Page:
Five Favourite Winterscapes

30-NOV-2014

Munch, Winsor & Newton, Snow Falling in The Lane

'At Christmas I no more desire a rose, than wish a snow in May’s new-fangled shows'

William Shakespeare, Loves Labours Lost.

The festive season brings with it the promise of all those special wintry delights and here we offer five of the great images artists have produced with the coldest months of the year in mind.


 

Eric Ravilious, Considerable Falls of Snow, 1938,woodcut, out of copyright

Gilbert White (1720-1793) was a pioneering curate from a small village in Hampshire. An early Naturalist he observed and recorded the Natural world in his famous and well-loved book ‘A Natural History of Selborne.’ ‘Considerable falls of snow, which lay deep and uniform on the ground without any drifting, wrapping up the more humble vegetation in perfect security,’ is one of the texts in the book  that Eric Ravilious, the brilliantly talented English wood engraver and water colourist, chose to illustrate for a 1930’s edition.

 
 Rembrandt Van Rijn, Adoration of the Shepherds,1645, Oil on canvas, some rights reserved

Rembrandt was active in the Golden Age of Dutch art when Calvinist doctrine suppressed depictions of holy scenes. Originally catholic Rembrandt’s family converted to Calvinism before he was born and throughout his career Rembrandt regularly painted scenes from the Bible. This nativity shows a number of shepherds and the holy family gathered round the infant Jesus and the warm light illuminating the figures emanates from within the cradle. Rembrandt mixed his colours to such a degree that it is often impossible to identify single pigments; merged together they create the golden light and dark shadow so characteristic of Rembrandt’s chiaroscuro technique.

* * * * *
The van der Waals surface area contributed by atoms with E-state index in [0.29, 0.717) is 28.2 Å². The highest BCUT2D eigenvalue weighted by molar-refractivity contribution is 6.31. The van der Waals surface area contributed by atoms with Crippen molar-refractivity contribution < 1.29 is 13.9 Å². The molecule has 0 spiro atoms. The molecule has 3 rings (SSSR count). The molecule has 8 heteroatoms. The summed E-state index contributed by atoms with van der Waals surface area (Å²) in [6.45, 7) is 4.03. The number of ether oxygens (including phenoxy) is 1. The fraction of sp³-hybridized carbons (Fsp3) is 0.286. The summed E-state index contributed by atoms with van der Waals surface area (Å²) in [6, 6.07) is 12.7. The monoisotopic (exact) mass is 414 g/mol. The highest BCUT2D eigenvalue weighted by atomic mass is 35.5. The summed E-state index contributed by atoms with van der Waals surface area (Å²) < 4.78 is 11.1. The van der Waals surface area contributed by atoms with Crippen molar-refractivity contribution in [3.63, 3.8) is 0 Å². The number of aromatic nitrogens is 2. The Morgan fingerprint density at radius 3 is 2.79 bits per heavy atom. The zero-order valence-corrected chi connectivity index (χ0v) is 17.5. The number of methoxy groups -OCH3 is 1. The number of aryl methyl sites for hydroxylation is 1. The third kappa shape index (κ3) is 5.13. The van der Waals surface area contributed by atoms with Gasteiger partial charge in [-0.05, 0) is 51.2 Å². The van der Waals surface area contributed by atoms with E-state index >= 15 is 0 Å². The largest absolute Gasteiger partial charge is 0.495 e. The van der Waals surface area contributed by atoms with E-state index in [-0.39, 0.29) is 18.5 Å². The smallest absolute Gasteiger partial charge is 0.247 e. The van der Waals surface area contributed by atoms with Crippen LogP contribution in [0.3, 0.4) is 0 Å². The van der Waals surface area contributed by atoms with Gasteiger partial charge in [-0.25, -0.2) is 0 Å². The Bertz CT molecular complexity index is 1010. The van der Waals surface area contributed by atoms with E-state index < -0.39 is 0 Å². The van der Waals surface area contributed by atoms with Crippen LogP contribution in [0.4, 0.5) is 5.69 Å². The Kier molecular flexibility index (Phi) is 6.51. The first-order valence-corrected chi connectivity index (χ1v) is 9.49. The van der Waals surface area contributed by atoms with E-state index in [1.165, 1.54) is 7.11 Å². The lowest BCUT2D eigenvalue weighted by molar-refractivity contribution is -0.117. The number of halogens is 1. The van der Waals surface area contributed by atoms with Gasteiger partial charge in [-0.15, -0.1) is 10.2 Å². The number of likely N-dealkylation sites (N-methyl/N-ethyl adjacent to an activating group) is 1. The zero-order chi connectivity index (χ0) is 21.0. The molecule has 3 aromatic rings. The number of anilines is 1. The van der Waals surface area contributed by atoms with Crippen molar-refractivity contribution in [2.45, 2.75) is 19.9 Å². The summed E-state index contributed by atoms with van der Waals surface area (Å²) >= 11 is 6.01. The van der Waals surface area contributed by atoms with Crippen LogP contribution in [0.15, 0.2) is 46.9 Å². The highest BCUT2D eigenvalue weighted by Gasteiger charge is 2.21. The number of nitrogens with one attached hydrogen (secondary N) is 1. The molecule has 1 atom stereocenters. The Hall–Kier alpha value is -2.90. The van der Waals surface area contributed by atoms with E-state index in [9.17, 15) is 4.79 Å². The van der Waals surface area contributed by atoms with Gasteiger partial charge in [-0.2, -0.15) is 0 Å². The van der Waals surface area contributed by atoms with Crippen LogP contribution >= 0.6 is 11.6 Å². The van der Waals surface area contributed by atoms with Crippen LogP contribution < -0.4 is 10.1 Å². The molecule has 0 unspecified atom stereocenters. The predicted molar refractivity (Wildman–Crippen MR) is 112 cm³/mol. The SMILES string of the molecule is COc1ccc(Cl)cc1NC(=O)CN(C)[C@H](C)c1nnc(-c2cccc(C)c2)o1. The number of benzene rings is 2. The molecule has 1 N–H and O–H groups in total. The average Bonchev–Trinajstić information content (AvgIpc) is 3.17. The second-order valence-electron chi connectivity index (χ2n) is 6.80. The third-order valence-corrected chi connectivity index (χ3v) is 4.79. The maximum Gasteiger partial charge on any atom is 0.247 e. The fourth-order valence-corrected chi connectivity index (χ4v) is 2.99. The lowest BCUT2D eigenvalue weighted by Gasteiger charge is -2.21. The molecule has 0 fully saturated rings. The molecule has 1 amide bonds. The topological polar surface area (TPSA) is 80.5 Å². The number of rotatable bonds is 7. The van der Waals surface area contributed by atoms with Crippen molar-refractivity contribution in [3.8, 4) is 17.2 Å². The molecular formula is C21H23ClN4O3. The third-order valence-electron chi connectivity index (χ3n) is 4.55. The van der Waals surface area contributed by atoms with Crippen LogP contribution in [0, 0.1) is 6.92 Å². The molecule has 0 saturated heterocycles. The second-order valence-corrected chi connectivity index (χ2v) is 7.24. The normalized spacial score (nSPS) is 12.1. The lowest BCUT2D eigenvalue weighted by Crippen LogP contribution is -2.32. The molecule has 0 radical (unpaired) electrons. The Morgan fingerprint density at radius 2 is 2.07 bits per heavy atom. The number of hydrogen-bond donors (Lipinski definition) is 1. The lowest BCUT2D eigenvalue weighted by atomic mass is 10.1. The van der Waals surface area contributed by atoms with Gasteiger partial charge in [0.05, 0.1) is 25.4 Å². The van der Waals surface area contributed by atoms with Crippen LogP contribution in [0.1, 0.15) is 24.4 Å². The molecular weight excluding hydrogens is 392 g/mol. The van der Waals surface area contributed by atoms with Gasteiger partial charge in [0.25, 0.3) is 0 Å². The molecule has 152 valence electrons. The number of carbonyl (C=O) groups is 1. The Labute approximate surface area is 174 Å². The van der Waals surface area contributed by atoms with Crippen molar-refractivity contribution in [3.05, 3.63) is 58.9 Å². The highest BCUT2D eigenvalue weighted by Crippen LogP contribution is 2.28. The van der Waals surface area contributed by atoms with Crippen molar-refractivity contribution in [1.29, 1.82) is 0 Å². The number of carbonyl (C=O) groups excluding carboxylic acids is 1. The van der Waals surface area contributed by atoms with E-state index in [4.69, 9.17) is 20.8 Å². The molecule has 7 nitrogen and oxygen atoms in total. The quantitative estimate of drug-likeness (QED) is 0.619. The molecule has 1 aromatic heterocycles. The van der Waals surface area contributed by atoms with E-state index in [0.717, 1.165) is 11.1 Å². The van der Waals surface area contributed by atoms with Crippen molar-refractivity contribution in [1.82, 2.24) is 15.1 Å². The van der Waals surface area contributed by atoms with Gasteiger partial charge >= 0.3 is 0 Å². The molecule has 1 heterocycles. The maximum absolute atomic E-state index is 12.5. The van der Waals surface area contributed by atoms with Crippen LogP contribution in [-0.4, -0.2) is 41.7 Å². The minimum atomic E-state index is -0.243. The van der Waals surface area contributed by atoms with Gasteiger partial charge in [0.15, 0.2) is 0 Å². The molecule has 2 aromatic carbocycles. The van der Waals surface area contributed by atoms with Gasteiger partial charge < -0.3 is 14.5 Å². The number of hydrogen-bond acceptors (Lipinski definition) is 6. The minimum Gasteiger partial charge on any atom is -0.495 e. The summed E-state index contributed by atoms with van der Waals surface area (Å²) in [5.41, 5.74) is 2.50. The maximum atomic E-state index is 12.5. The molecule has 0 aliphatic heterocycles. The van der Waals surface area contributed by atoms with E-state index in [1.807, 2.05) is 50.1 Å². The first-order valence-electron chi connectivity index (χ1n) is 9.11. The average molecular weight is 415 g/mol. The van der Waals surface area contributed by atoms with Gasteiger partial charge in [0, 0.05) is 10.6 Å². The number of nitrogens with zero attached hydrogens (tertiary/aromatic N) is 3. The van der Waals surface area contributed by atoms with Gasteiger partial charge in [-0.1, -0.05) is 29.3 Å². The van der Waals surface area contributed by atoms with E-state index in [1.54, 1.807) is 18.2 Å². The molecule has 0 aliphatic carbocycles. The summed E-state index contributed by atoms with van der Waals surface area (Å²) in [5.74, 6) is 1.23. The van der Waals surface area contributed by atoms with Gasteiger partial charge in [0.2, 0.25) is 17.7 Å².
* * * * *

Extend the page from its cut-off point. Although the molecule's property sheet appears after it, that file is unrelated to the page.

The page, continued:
Hunters in the snow, Pieter Bruegel, 1565, Oil on canvas, some rights reserved

Another master from the Netherlands, Pieter Bruegel painted one of the defining representations of winter, Hunters in the Snow in 1565. An updated version of the medieval tradition of representing seasonal cycles, it shows a forlorn group of hunters walking with their dogs through an imaginary landscape. The men return to a village full of the work ,fun and life of human society, a fire for cooking, people carrying wood and children playing on the ice, so heart- warming that the astronauts in Tarkovsky’s film Solaris have the picture on the wall of their space station as a reminder of life back on Earth.

 
  The Skating Minister, Henry Raeburn,1790, Oil on canvas, some rights reserved

 

The Late 18th century in Scotland was an intense period of intellectual and scientific discovery that became known as the Scottish Enlightenment. One of its defining images is the painting by Henry Raeburn of the Reverend Robert Walker, amongst other things founding member of the Edinburgh Skating Club, the world’s first figure skating club. The Reverend Robert Walker Skating on Duddingston Loch,1790, better known as The Skating Minister, shows the Church of Scotland minister gliding with confidence and control across the treacherous ice, symbolic of the power of rational, scientific thought and reason.

 
 
   Snow Falling in the Lane, Edvard Munch, 1906 © The Munch Museum/ The Munch - Ellingsen Group, BONO, Oslo/DACS, London 2014

Snow Falling in the Lane, 1906, shows two figures out on a snowy lane. Characteristically for Munch the natural world is painted in swirling, dream-like forms that are just recognisable as trees, fields and clouds. Long dark winters and blankets of snow are typical of Munch’s native Norway and his expressive painting style is often psychologically interpreted as indicating an inner turmoil. Painted in Winsor & Newton Artists Oil Colour the beautiful, muted colours of Snow falling in the lane also offer an uplifting vision of two companions enjoying a winter walk.

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